Oct. 29, 2012 (Allthingsforex.com) – The Japanese yen and the U.S. Dollar will take the center stage in the week ahead as most market participants anticipate an announcement of further monetary policy easing at the Bank of Japan’s upcoming meeting, while traders dissect the U.S. Non-Farm Payrolls and Employment Situation report for signs of consistent improvement in the labor market.
In preparation for the new trading week, here is the outlook for the Top 10 spotlight economic events that will move the markets around the globe.
1. USD- U.S. Personal Income and Outlays, a measure of consumer income and spending, released along with the PCE Price Index- the Fed’s preferred gauge of inflation, Mon., Oct. 29, 8:30 am, ET.
The first report should start the weekly sequence of U.S. economic data on up note with consumer spending forecast to increase by 0.6% m/m in September from 0.5% m/m in August and the personal income also up by 0.3% m/m from 0.1% m/m, while the Fed’s preferred core PCE Index stays at 0.1% m/m, same as the previous month’s reading.
2. JPY- Bank of Japan Interest Rate Announcement, Tues., Oct. 30, around 12:00 am, ET.
In the days leading to the meeting, the market has been pricing expectations that the Bank of Japan will have no other choice but to ease monetary policy further. Ten trillion yen of additional quantitative easing was not enough to weaken the yen in September and the Bank of Japan watched its currency rally in the aftermath of the monetary policy announcement. With the persistent strength of the yen still intact and with the latest data confirming that the economy is slowing, the Japanese central bank is faced once again with the tough task of finding new creative ways to weaken the yen and to add more impetus to a recovery that is losing momentum. Another 10 trillion yen of QE is probably already fully priced in and the yen could strengthen in the aftermath of such announcement, just as it did last month. On the other hand, if the Bank of Japan surprises with a “shock and awe” 15 or even 20 trillion yen QE expansion, the USD and other majors could find the necessary catalyst to break higher against the Japanese currency.
3. EUR- Italy 10-year Bond Auction, Tues., Oct. 30, 2:00 am, ET.
The Italian government will sell its benchmark 10-year bonds and traders will watch the auction results closely in order to find out if investors will demand higher premiums to hold the debt of the troubled nation. Rising borrowing costs and weak demand could increase the pressure on the euro.
4. USD- U.S. Consumer Confidence, a measure of consumers’ outlook on the economy, Tues., Oct. 30, 10:00 am, ET.
With the labor and the housing markets gaining some ground in recent months, the outlook of U.S. consumers is forecast to be a bit more optimistic, pushing the consumer confidence index higher to 72.0 in October from 70.3 in the previous month.
5. GBP- U.K. Manufacturing PMI, a leading indicator of economic conditions measuring activity in the manufacturing sector, Thurs., Nov. 1, 4:30 am, ET.
Following the upbeat GDP report which showed the U.K. economy returning to growth in Q3 after three consecutive quarters of contraction, the manufacturing sector might not instill much optimism in the recovery as the manufacturing index stays in contraction territory with a reading of 48.1 in October from 48.4 in September.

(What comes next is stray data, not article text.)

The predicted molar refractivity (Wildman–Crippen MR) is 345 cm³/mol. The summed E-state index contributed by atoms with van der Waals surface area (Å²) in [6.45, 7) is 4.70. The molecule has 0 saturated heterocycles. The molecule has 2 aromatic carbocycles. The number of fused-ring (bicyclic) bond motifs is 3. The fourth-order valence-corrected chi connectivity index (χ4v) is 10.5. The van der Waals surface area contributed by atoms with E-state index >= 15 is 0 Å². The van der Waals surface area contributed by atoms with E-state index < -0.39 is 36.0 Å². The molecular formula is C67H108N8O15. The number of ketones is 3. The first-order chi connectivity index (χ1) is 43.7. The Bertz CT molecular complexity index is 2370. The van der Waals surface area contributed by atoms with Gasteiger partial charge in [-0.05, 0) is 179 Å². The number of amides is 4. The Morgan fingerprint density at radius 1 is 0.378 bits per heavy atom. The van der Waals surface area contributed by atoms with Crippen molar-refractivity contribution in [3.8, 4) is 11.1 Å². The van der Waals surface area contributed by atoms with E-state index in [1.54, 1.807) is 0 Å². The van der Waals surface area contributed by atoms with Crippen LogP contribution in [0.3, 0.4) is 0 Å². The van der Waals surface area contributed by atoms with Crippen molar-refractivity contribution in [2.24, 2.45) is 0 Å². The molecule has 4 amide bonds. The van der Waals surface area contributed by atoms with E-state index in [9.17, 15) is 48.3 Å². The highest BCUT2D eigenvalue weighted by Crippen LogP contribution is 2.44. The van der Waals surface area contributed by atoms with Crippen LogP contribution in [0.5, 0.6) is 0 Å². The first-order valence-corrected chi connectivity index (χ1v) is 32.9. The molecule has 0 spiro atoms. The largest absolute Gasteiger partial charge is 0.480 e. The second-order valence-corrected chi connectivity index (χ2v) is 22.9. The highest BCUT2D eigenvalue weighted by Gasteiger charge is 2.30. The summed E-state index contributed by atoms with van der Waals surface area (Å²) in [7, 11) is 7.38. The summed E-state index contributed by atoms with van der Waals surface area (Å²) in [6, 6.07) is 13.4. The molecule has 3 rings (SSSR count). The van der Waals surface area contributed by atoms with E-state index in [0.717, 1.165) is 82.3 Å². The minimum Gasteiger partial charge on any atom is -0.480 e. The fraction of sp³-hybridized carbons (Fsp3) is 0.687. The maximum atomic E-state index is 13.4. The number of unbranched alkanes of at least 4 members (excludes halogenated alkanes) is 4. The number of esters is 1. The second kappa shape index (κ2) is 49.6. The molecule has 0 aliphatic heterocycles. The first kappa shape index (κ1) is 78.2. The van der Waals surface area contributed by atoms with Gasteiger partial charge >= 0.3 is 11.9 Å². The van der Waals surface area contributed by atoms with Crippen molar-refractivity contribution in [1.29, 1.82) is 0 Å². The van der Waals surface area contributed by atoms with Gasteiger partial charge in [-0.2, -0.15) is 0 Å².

6. USD- U.S. ADP Employment Report, a measure of job creation in the private sector of the U.S. economy, Thurs., Nov. 1, 8:15 am, ET.
Job creation in the U.S. private sector is forecast to slow a bit with up to 135K jobs added in October compared with the better than expected 162K jobs in September.
7. USD- U.S. Jobless Claims, an important gauge of labor market conditions measuring first-time claims for unemployment benefits, Thurs., Nov. 1, 8:30 am, ET.
Volatility in the jobless claims data has increased in recent weeks, but nevertheless, there has been a trend of improvement with the four-week average maintaining around 365K. Last week’s report saw a bounce higher to 369K from the largest drop since February 2008 when jobless claims declined by 30K to 339K in the week before. A slight increase is expected to bring the current level of weekly jobless claims to 371K.
8. USD- U.S. ISM Manufacturing Index, a leading indicator of economic conditions measuring activity in the manufacturing sector, Thurs., Nov. 1, 10:00 am, ET.
Activity in the U.S. manufacturing sector is expected to pick up the pace with the index forecast to rise to 51.8 in October from 51.5 in September.
9. EUR- Euro-zone Manufacturing PMI, a leading indicator of economic conditions measuring activity in the manufacturing sector, Fri., Nov. 2, 5:00 am, ET.
Starkly different from its U.S. counterpart, the Euro-zone manufacturing sector is forecast to contract for another month as the manufacturing index stays below the 50 boom/bust line with a reading of 45.3 in October compared with 46.1 in the previous month.
10. USD- U.S. Non-Farm Payrolls and Employment Situation, the main indicator of U.S. economic health measuring job creation and unemployment, Fri., Nov. 2, 8:30 am, ET.
After the surprisingly positive September NFP data, we could see another month of decent job creation with the U.S. economy expected to add up to 120K jobs in October, compared with 114K in September, while the unemployment rate remains at 7.8%. The greenback could benefit if the U.S. labor market develops a consistent multi-month trend of improvement and if the economy continues to demonstrate resilience in the face of a global slowdown.